On November 28th, U.S. District Court Judge Jed S. Rakoff, in a 15 page opinion, rejected the proposed agreement between Citigroup and the Securities and Exchange Commission to settle charges filed by the SEC against Citigroup accusing the company of "selling investors slices of a $1 billion mortgage-bond deal called Class V Funding III, without disclosing it was betting against $500 million of those assets." The bulk of Judge Rakoff's criticism was aimed at the SEC's standard settlement practice of permitting agreements where the accused company does not deny nor admit wrongdoing.
The SEC also released a statement:
We believe the district court committed legal error by announcing a new and unprecedented standard that inadvertently harms investors by depriving them of substantial, certain and immediate benefits. For this reason, today we filed papers seeking review of the decision in the U.S. Court of Appeals for the Second Circuit.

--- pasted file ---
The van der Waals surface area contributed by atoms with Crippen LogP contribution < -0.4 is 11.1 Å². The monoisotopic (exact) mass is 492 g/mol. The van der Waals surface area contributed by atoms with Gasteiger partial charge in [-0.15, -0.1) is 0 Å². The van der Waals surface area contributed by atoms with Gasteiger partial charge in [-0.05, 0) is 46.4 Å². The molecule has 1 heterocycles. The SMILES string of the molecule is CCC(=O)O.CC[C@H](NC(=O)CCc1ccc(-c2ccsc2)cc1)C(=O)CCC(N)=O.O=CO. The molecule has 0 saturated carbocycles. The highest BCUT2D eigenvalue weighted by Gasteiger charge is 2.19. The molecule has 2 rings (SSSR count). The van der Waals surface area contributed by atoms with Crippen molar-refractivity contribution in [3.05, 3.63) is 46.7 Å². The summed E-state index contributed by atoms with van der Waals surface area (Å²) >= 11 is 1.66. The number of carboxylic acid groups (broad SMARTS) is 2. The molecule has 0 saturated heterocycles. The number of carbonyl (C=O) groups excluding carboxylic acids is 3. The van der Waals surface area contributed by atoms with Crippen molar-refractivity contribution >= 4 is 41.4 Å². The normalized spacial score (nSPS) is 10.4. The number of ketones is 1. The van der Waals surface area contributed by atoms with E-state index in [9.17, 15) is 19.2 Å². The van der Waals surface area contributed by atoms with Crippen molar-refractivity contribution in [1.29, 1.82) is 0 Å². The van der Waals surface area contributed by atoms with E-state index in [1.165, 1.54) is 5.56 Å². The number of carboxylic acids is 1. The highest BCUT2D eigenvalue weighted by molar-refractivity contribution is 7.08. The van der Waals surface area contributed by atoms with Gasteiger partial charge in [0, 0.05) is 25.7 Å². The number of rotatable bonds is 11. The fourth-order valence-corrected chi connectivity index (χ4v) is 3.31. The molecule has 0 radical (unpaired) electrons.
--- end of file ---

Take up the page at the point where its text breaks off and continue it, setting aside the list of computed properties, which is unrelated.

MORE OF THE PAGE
We believe the court was incorrect in requiring an admission of facts -- or a trial -- as a condition of approving a proposed consent judgment, particularly where the agency provided the court with information laying out the reasoned basis for its conclusions. Indeed, in the case against Citigroup, the SEC filed suit after a thorough investigation, the findings of which were described in extensive detail in a 21-page complaint.
The court's new standard is at odds with decades of court decisions that have upheld similar settlements by federal and state agencies across the country. In fact, courts have routinely approved settlements in which a defendant does not admit or even expressly denies liability, exactly because of the benefits that settlements provide.
The case is SEC v. Citigroup Global Markets Inc, No. 11-07387 (S.D.N.Y).